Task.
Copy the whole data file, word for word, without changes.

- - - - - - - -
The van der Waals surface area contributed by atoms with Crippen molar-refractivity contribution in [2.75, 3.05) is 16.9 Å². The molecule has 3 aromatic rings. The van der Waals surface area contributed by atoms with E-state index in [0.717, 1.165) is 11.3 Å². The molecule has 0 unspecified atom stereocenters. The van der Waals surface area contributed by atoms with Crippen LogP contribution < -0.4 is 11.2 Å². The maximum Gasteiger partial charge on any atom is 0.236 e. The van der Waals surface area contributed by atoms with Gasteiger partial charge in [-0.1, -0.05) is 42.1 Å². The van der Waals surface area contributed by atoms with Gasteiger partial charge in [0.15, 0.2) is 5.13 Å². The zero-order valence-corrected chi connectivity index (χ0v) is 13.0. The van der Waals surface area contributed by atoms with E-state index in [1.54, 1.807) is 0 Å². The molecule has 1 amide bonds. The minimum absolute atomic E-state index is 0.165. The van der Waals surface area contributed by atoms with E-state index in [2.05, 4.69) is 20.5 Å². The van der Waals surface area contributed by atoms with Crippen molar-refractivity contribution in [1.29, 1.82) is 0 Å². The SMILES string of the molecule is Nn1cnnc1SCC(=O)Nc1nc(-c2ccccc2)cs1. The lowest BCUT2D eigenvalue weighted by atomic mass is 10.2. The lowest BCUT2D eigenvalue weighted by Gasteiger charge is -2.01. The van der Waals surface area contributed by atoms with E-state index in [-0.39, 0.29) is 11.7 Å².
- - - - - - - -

The van der Waals surface area contributed by atoms with Crippen molar-refractivity contribution in [2.75, 3.05) is 16.9 Å². The molecule has 3 aromatic rings. The van der Waals surface area contributed by atoms with E-state index in [0.717, 1.165) is 11.3 Å². The molecule has 0 unspecified atom stereocenters. The van der Waals surface area contributed by atoms with Crippen LogP contribution < -0.4 is 11.2 Å². The maximum Gasteiger partial charge on any atom is 0.236 e. The van der Waals surface area contributed by atoms with Gasteiger partial charge in [-0.1, -0.05) is 42.1 Å². The van der Waals surface area contributed by atoms with Gasteiger partial charge in [0.15, 0.2) is 5.13 Å². The zero-order valence-corrected chi connectivity index (χ0v) is 13.0. The van der Waals surface area contributed by atoms with E-state index in [1.54, 1.807) is 0 Å². The molecule has 1 amide bonds. The minimum absolute atomic E-state index is 0.165. The van der Waals surface area contributed by atoms with E-state index in [2.05, 4.69) is 20.5 Å². The van der Waals surface area contributed by atoms with Crippen molar-refractivity contribution in [1.29, 1.82) is 0 Å². The SMILES string of the molecule is Nn1cnnc1SCC(=O)Nc1nc(-c2ccccc2)cs1. The lowest BCUT2D eigenvalue weighted by atomic mass is 10.2. The lowest BCUT2D eigenvalue weighted by Gasteiger charge is -2.01. The van der Waals surface area contributed by atoms with E-state index in [-0.39, 0.29) is 11.7 Å².